Apostasy: Abandonment of one's religious faith, a political party, one's principles, or a cause.
-The former Chief Justice of Pakistan, SA Rahman, has written that there is no reference to the death penalty in any of the 20 instances of apostasy mentioned in the Qur'an. 6.
-The quotation from Surah An-Nisa', 4:137, shown above, seems to imply that multiple, sequential apostasies are possible. That would not be possible if the person were executed after the first apostasy. Muslims who support the death penalty for apostasy use as their foundation a hadith (a saying attributed to Muhammad [pbuh]) in which he said: "Kill whoever changes his religion." But this is a weak foundation because:
-This hadith was only transmitted from Muhammad (pbuh) by one individual. It was not confirmed by a second person. According to Islamic law, this is insufficient to impose the death penalty.
-The hadith is so generally worded that it would require the death penalty for a Christian or Jew who converted to Islam. This is obviously not the prophet's intent. The hadith is in need of further specification, which has not been documented.
-Many scholars interpret this passage as referring only to instances of high treason. (e.g. declaring war on Islam, Prophet, God etc.)
-There is no record which indicates that Muhammad (pbuh) or any of his companions ever sentenced anyone to death for apostasy.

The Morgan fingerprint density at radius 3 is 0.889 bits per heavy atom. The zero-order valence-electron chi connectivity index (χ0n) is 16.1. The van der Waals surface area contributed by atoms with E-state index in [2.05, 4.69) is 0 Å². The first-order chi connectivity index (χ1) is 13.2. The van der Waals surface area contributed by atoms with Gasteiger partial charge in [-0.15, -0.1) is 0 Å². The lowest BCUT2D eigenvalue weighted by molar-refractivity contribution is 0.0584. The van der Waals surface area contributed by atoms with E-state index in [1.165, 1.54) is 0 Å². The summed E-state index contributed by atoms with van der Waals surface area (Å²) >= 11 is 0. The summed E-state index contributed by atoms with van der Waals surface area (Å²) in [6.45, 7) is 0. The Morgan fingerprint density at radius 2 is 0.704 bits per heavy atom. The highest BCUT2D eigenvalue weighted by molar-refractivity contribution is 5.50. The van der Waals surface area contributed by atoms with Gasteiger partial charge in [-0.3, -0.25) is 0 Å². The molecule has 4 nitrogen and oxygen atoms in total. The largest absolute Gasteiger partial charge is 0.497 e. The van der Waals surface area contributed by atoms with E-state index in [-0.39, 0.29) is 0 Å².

A number of Islamic scholars from past centuries, Ibrahim al-Naka'I, Sufyan al-Thawri, Shams al-Din al-Sarakhsi, Abul Walid al-Baji and Ibn Taymiyyah, have all held that apostasy is a serious sin, but not one that requires death. In modern times, Mahmud Shaltut, Sheikh of al-Azhar, and Mohammed Sayed Tantawi have concurred.
Examples of apostasy in Egypt, Afghanistan, and North America:
1995 - Egypt: Nasr Abu Zeid, an Arabic literature professor, wrote on the topic of what he felt were needed reforms within Islam. Charges of apostasy were brought against him. The court agreed that Abu Zeid was no longer a Muslim, and ordered him to divorce his wife. He and his wife left Egypt, fearing physical attack. Abu Zeid later appealed his case and won. But he remained abroad. 7
1999? - North America: James A. Beverly, professor of theology and ethics at Tyndale Seminary in Toronto, ON, Canada writes a monthly column in Faith Today magazine. He said that he met with a former Muslim, who is now a Christian, at some time before 2000-JAN. That individual left Islam, remains living somewhere in North America and has become the target of death threats because of his apostasy. He feels that he has required police protection. 8
2001-Egypt: Lawyer Nabih el-Wahsh had brought a charge of apostasy against the prominent feminist writer Nawal el-Saadawi, aged 70. The charges were based on her comments during a newspaper interview in 2001-MAR. According to Al-Midan weekly, she said that the Hajj (the annual pilgrimage to Mecca) was "a vestige of a pagan practice," and that Islamic inheritance law should be abolished. It gives female heirs only half what men receive. 8
Under Islamic law, an apostate cannot be married to a Muslim. Thus, her marriage was at risk of being dissolved by the court. Judge Hassanein el-Wakil dismissed the case against her. He ruled that only Egypt's prosecutor general could file an apostasy case. El-Wahsh lacked the legal status. She told the Associated Press: "I and my husband feel that we have survived this ordeal through our resistance, firmness and refusal to yield to the mentality of the dark ages." 7
2006-MAR-16: Afghanistan: Christian being tried on a capital charge: Abdul Rahman, 41, was born a Muslim but converted to Christianity 16 years ago when he worked for an Christian aid group in Peshawar. He is now on trial on a charge of apostasy and may be executed if found guilty.